By Maud Poudat | US Immigration Attorney
Posted: August 14, 2020
Seven presidential proclamations issued by President Trump in 2020 have restricted travel to the United States for immigrants and nonimmigrants, that is, all foreign nationals (non-US citizens). Here is the list of the proclamations along with applicable exceptions. *The following is an explanation of each proclamation and corresponding FAQs in chronological order as they remain in force as of August 14, 2020.
PP 9984- On January 31, 2020, the Trump administration suspended the entry of all immigrants and nonimmigrants who had been present in the People’s Republic of China during the 14-day period preceding their entry or attempted entry into the United States, subject to certain exceptions, effective February 2, 2020.
PP 9992: On February 29, 2020, the Trump administration suspended the entry of immigrants and nonimmigrants of persons who had been present in Iran during the 14-day period preceding their entry or attempted entry into the United States, subject to certain exceptions, effective March 2, 2020.
PP 9993- On March 11, 2020, the Trump administration restricted travel to the United States for persons who were physically present in the European Schengen zone during the 14-day period prior to their attempted entry in the United States. This proclamation prevents the entry of all travelers with a valid U.S. visa or ESTA who initiate their journey in a country located in the EU/Schengen zone. Exceptions to PP 9993 are extremely limited. It became effective on March 13, 2020.
The Schengen Countries are: Austria, Belgium, Czech Republic, Denmark, Estonia, Finland, France, Germany, Greece, Hungary, Iceland, Italy, Latvia, Liechtenstein, Lithuania, Luxembourg, Malta, Netherlands, Norway, Poland, Portugal, Slovakia, Slovenia, Spain, Sweden, and Switzerland.
PP 9996- United Kingdom and Ireland are added to the list of banned countries, effective March 16, 2020.
PP 10041- On May 24, 2020, the Trump administration suspended the entry of immigrants and nonimmigrants of persons who were physically present within the Federative Republic of Brazil during the 14-day period preceding their entry or attempted entry into the United States, subject to certain exceptions, effective May 28, 2020.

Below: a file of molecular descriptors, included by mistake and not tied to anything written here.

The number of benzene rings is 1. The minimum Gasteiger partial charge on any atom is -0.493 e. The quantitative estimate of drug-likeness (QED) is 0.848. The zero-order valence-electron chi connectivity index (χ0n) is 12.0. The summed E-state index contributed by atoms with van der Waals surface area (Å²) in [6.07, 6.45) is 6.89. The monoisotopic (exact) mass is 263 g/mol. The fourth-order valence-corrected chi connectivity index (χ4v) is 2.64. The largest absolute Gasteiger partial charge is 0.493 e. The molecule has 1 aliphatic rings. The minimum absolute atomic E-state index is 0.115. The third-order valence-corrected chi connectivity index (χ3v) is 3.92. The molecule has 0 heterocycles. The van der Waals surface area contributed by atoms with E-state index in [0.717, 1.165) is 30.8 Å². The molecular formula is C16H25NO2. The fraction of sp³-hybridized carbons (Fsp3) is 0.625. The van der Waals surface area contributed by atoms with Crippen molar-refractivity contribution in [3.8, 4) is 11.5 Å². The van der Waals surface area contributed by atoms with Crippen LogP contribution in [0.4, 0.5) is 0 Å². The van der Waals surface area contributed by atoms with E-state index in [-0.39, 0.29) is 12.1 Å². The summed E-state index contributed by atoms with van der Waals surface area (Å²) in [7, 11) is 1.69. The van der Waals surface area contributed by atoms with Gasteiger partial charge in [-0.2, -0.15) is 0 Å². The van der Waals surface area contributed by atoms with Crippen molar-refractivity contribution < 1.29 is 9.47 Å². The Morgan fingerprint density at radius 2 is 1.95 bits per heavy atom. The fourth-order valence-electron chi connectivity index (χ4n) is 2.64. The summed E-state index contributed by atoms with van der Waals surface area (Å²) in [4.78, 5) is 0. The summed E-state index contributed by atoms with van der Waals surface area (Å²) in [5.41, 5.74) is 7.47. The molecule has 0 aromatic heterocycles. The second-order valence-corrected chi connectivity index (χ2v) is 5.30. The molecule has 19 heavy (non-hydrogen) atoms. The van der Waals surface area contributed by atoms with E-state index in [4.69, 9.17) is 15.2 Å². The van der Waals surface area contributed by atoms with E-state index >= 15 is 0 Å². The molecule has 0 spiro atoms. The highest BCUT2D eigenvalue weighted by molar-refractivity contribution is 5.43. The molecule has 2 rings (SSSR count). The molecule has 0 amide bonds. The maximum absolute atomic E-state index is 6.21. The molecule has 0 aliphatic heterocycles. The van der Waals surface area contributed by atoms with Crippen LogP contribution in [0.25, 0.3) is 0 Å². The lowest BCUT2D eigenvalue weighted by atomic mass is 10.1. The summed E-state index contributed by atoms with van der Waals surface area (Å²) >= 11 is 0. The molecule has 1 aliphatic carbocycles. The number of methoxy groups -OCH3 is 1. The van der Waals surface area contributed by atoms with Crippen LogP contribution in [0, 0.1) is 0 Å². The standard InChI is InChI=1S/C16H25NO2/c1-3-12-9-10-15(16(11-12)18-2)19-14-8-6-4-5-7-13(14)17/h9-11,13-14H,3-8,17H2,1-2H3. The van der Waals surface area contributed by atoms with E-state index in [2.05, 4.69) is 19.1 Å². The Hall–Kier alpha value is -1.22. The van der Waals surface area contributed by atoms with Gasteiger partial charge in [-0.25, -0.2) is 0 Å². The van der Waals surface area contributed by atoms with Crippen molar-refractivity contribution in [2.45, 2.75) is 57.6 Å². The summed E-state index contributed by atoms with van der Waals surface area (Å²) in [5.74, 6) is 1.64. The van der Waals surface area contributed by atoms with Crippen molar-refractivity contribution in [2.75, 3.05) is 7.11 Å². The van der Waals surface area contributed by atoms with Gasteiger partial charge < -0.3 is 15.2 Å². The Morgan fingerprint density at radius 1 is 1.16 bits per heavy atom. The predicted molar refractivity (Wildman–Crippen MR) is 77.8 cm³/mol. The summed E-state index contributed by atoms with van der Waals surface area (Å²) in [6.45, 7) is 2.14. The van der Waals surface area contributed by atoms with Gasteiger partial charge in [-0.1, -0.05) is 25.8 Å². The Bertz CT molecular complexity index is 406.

Exceptions to the China, Iran, Schengen, UK and Ireland and Brazil COVID-19 Travel Bans:
Some additional exceptions for Iran, Schengen, UK and Ireland and Brazil:
No. Your travel is prohibited under PP 9993.
You will not be able to apply for a visa and travel to the United States from Spain until routine visa processing resumes and PP 9993 is lifted.
Yes, you may. Make sure you look at that specific country’s restrictions before scheduling your trip to the United States.
Every U.S. Consulate will have their own procedure to request an exception. Please follow the instructions listed on their website and make sure to document such dire situation. You can find US consulate and embassy websites at travel.state.gov
Every U.S. Consulate will have their own procedure to request such exception. Please follow the instructions listed on their website. Most US consulate will require that you include documentation from a United States entity (vendor, client, affiliate, etc.) detailing the intended activity and quantifying the economic benefit. Please note that the criteria for exceptions in these categories is quite strict. It is intended that these exceptions be rarely granted.
Yes. The U.S. Consulate will grant you the National Interest Exception in conjunction with your E-2 visa and an annotation will be added to your actual visa stamp, that way you will not have any issues entering the United States.
No. Unless you are granted a national interest exception by the DOS, you may not as you would be departing from a country banned by the proclamations during the 14 days prior to your entry or attempted entry in the United States.